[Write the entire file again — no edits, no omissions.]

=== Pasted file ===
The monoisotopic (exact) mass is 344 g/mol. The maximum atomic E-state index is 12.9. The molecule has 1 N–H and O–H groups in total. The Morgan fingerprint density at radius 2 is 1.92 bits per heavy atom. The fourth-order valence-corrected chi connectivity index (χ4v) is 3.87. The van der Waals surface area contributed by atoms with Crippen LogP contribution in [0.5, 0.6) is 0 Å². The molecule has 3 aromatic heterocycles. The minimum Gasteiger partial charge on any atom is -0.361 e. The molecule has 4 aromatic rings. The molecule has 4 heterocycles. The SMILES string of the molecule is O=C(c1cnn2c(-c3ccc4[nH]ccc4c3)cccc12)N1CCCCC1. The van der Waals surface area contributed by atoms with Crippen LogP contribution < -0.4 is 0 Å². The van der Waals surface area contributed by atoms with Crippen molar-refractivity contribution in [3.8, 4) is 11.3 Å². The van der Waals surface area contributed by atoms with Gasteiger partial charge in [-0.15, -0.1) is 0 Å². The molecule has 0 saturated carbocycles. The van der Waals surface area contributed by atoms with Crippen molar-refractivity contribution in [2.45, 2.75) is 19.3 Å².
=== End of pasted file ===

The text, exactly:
The monoisotopic (exact) mass is 344 g/mol. The maximum atomic E-state index is 12.9. The molecule has 1 N–H and O–H groups in total. The Morgan fingerprint density at radius 2 is 1.92 bits per heavy atom. The fourth-order valence-corrected chi connectivity index (χ4v) is 3.87. The van der Waals surface area contributed by atoms with Crippen LogP contribution in [0.5, 0.6) is 0 Å². The molecule has 3 aromatic heterocycles. The minimum Gasteiger partial charge on any atom is -0.361 e. The molecule has 4 aromatic rings. The molecule has 4 heterocycles. The SMILES string of the molecule is O=C(c1cnn2c(-c3ccc4[nH]ccc4c3)cccc12)N1CCCCC1. The van der Waals surface area contributed by atoms with Crippen LogP contribution < -0.4 is 0 Å². The van der Waals surface area contributed by atoms with Crippen molar-refractivity contribution in [3.8, 4) is 11.3 Å². The van der Waals surface area contributed by atoms with Gasteiger partial charge in [-0.15, -0.1) is 0 Å². The molecule has 0 saturated carbocycles. The van der Waals surface area contributed by atoms with Crippen molar-refractivity contribution in [2.45, 2.75) is 19.3 Å².